Single speed: Beginners learn to ride on single-speed bikes. There’s no need to worry about changing gears at that point. However, when it comes time to pick out a bike, you do need to think about the gain ratio. The wheel size, pedal crank arm length, and the number of teeth on the front and rear cogs determine the gain ratio.
A lower gain ratio means the bike will be easier to start, but it won’t travel as fast with each turn of the pedals. Beginners do well with a gain ratio of about 3.0.
A higher gain ratio means the bike will be harder to pedal from a stop but go faster with each turn of the pedals at higher speeds. Advanced riders should be fine with a gain ratio of 4.5.
The distance between the outside edges of the pedal crank arms is called the Q factor (or “stance width”). This measurement is more important for smaller, younger riders. A wide Q factor can make riding the bike more difficult and uncomfortable for kids. Most inexpensive bikes are made using adult-size components to cut down on costs, so the Q factor can be as wide as seven inches. Bikes especially designed for children have a Q factor of five inches.
Most children between the ages of three and five have developed enough hand-eye coordination to use hand brakes.
You can expect to pay under $100 to more than $250 for a boys’ bike.
For less than $100, you can find bikes with training wheels and some cruiser bikes with coaster brakes. These bikes are meant for beginners and the smallest boys. However, some 20-inch models can be found at this price point.
In the $100 to $175 range, you’ll see more variety with cruiser bikes, as well as road bikes, BMX, and mountain bikes. Some mountain bikes have front suspension. Hand brakes vary at this price point, so be sure your child can successfully use them before buying.
In the $175 to $250 range are 20- and 24-inch cruiser bikes and full-suspension mountain bikes. You’ll see longer frames and bigger cockpits on these bikes to fit bigger boys.
At over $250, you’ll find boys’ bikes with smaller Q factors, longer frames, and hand brakes especially designed for kids. Road bikes and mountain bikes in this range are designed with the serious cyclist in mind.
The hand brakes on some inexpensive children’s bikes are hard to pull and too far from the handles for the child to reach. Make sure your child is strong enough to pull the lever before buying the bike.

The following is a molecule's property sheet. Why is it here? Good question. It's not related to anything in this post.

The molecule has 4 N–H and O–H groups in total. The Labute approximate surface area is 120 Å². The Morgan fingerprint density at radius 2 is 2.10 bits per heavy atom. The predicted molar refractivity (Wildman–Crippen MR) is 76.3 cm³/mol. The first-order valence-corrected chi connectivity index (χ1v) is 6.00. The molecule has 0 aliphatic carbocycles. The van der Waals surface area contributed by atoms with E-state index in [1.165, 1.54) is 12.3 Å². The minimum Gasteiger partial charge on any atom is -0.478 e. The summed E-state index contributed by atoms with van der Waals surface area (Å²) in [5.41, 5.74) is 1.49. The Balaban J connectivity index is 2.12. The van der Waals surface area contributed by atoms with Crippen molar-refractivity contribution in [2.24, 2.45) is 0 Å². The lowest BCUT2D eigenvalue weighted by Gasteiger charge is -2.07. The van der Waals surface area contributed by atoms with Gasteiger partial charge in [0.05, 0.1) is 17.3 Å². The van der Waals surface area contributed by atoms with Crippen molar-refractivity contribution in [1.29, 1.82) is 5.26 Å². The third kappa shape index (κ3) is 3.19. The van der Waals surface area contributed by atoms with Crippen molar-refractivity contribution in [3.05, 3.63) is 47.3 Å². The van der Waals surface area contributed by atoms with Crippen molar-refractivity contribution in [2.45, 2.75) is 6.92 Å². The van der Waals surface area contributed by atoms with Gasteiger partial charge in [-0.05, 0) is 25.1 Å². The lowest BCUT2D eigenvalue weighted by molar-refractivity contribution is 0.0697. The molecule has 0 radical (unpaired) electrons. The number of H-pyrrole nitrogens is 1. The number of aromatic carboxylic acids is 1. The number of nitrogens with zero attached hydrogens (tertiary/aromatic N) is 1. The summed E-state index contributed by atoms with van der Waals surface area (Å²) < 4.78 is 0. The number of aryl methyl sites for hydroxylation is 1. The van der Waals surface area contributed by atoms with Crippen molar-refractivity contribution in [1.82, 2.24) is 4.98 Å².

Buy a bike that fits your child now. It’s tempting to buy one that he’ll grow into, but if he can’t reach the ground, he won’t be able to safely stop.
Some bikes require assembly upon arrival, which means you’ll have to do it yourself or take it to a bike shop, adding to the overall cost.
The size and purpose of the bike are more important than its appearance. Most children need a sturdy single-speed bike that fits them well. While the colors and designs may make them look fancy, never choose a bike based on looks alone.
Q. I’ve seen some kids’ bikes for as much as $400. Are they really that much better than a budget bike?
A. It depends. Kids’ bikes designed using kid-size parts that factor in gain ratio, seat height, and frame length are often easier to ride, especially if your child is just learning. However, many parents don’t spend a lot on bikes because their children outgrow the bikes so quickly. If the model is expensive because of a fancy paint job, it probably isn’t worth the price. However, if its design makes it easier to ride, your family rides bikes a lot, and you have more than one child who may be able to use the bike, it might be worth the higher price.
Q. What’s the difference between a boys’ bike and a girls’ bike?
A. Most of the differences between bikes marketed to boys and girls have to do with the bike’s appearance. Some girls’ bikes have a lower top tube, which is a tradition rather than a necessary design feature. However, the top tube of children’s bikes sometimes slant downward in case the child falls forward on the bike. The slanted tube also keeps aggressive riders from leaning into the frame on sharp turns.